"f(n) is O(g(n)) if c and n0 f(n) <= cg(n) for all n > n0".

I have a couple of questions related to this equation.
1: why we use this equation?
2: which thing cg(n) is represented for?
3: what is the real-life example of this?

  • 5
    1: To establish a big-Oh behaviour for f(n), i.e. asymptotical behaviour for n going towards infinity.
    2: It is a constant multiplied with g(n). What it means is that you ignore constant factors for the big Oh behaviour. What's relevant is the scaling, not the absolute runtime.
    3: Exmaining the scaling behaviour of different algorithms, or understanding hidden performance bugs with O(n²), i.e. accidental quadratic complexity.

    Ever opened a shitty file explorer in a directory with some ten thousand files and watch it grinding to a halt? There is no reason why the complexity should grow more than linear, i.e. O(n) for pure display, or O(n log n) with any kind of sorted display. It grinds to a halt because someone has introduced some O(n²) behaviour.
  • 2
    @Fast-Nop in addition, just want to point out that big-Oh only tells you how something *scales* based on some other quantity (usually n is some sort of input size). This does not give you absolute numbers or take real world factors such as cache friendliness into account. It's entirely possible that an algorithm with worse scaling actually does better on real world input in a certain size range.
  • 1
    @RememberMe -> in a certain size range.

    Big-Oh isn't a practical performancse metric, it's the resilience of performance metrics to variety in input size. It's a component of reliability under unexpected circumstances, not performance for any given input size.
  • 1
    @lbfalvy I never claim otherwise. I literally say that it does not give you absolute numbers, just scaling behaviour.

    Perhaps this is the ambiguity: I mean "does better" = "better real world performance".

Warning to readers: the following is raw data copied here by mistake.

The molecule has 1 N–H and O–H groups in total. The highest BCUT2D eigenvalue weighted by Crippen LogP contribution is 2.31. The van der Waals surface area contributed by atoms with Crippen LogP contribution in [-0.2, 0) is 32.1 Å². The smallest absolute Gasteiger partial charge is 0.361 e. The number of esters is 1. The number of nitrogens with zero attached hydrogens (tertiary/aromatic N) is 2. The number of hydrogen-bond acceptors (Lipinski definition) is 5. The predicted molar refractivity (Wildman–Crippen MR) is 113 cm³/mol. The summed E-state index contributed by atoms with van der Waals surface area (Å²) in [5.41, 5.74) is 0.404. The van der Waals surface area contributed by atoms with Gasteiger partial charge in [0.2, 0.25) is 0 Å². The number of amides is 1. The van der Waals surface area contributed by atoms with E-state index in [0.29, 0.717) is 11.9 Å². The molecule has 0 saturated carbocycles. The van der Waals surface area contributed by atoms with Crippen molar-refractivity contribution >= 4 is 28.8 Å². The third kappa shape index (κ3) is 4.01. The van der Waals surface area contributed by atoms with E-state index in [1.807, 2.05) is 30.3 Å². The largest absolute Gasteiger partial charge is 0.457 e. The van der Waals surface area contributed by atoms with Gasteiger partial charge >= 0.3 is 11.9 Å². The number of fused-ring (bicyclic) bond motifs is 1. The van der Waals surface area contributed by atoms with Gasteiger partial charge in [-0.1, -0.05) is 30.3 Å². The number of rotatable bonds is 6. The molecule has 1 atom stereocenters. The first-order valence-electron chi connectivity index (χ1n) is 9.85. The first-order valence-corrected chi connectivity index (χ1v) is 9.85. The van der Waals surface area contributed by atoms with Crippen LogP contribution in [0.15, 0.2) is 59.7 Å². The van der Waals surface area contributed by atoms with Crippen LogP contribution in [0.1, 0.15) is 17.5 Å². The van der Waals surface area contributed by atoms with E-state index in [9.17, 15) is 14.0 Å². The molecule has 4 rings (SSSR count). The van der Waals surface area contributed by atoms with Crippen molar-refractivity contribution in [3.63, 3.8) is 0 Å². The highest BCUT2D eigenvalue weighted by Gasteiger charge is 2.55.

And "reliability under unexpected circumstances" is not an incorrect interpretation but I can't say I'm very fond of it. It's only really applicable when you're looking at eg. throwing a library routine at something it wasn't designed for or extreme-case analysis.
  • 1
    @RememberMe I wasn't arguing, just expanding your answer.
  • 0
    @lbfalvy fair enough, my bad.
  • 2
    I'll try to summarize with an example

    so, assume the cost of the algorithm is 2n² + 3n

    3n is not really relevant to study scalability because n² grows much faster than n

    you're left with 2n², and again, the constant is not really relevant to study scalability, so you ignore that too

    for all purposes, that algorithm grows at a n² pace. that's why you use the big O notation
  • 1
    This equation tells 2 things - The constant terms and the smaller degree monomials don't really change the rate of growth, so they are useless. Big O complexity is for asymptotic comparision, ie, very large n. For small n, it may be possible that a worse algo will win. For eg, an insertion sort on 5 elements will be faster than say, a radix sort. Even though radix sort is O(n).

    Tldr, O(10000000*n) is faster than O(0.00000001*n^2) asymptotically. (There is some n0 after which linear is always better)
  • 1
    @Avyy Really grateful for your help man :D:D:D
  • 0
    Red is linear and blue is quadratic. Although red is very large at the start, blue will still win after n0=10^15
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